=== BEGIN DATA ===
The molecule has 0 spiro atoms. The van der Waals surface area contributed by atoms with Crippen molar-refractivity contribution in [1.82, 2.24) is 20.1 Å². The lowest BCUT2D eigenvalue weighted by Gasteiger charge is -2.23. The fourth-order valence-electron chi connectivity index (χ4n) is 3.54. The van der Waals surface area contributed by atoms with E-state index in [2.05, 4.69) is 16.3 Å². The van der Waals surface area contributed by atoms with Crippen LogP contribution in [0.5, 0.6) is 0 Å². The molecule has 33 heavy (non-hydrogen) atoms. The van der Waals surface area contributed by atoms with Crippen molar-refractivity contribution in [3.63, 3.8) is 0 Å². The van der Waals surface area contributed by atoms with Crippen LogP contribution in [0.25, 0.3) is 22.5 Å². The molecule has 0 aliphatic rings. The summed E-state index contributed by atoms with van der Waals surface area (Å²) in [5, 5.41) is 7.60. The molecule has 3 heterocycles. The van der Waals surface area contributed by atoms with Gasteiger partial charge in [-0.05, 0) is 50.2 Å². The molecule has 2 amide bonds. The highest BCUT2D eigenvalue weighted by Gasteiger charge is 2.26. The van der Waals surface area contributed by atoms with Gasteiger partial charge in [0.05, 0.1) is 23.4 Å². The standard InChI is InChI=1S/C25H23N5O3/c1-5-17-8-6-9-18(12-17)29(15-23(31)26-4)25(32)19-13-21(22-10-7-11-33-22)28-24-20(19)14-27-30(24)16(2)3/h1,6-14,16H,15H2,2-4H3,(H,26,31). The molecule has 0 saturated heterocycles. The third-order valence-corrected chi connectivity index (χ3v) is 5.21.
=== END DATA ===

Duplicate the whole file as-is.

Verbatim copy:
The molecule has 0 spiro atoms. The van der Waals surface area contributed by atoms with Crippen molar-refractivity contribution in [1.82, 2.24) is 20.1 Å². The lowest BCUT2D eigenvalue weighted by Gasteiger charge is -2.23. The fourth-order valence-electron chi connectivity index (χ4n) is 3.54. The van der Waals surface area contributed by atoms with E-state index in [2.05, 4.69) is 16.3 Å². The van der Waals surface area contributed by atoms with Crippen LogP contribution in [0.5, 0.6) is 0 Å². The molecule has 33 heavy (non-hydrogen) atoms. The van der Waals surface area contributed by atoms with Crippen molar-refractivity contribution in [3.63, 3.8) is 0 Å². The van der Waals surface area contributed by atoms with Crippen LogP contribution in [0.25, 0.3) is 22.5 Å². The molecule has 0 aliphatic rings. The summed E-state index contributed by atoms with van der Waals surface area (Å²) in [5, 5.41) is 7.60. The molecule has 3 heterocycles. The van der Waals surface area contributed by atoms with Gasteiger partial charge in [-0.05, 0) is 50.2 Å². The molecule has 2 amide bonds. The highest BCUT2D eigenvalue weighted by Gasteiger charge is 2.26. The van der Waals surface area contributed by atoms with Gasteiger partial charge in [0.05, 0.1) is 23.4 Å². The standard InChI is InChI=1S/C25H23N5O3/c1-5-17-8-6-9-18(12-17)29(15-23(31)26-4)25(32)19-13-21(22-10-7-11-33-22)28-24-20(19)14-27-30(24)16(2)3/h1,6-14,16H,15H2,2-4H3,(H,26,31). The molecule has 0 saturated heterocycles. The third-order valence-corrected chi connectivity index (χ3v) is 5.21.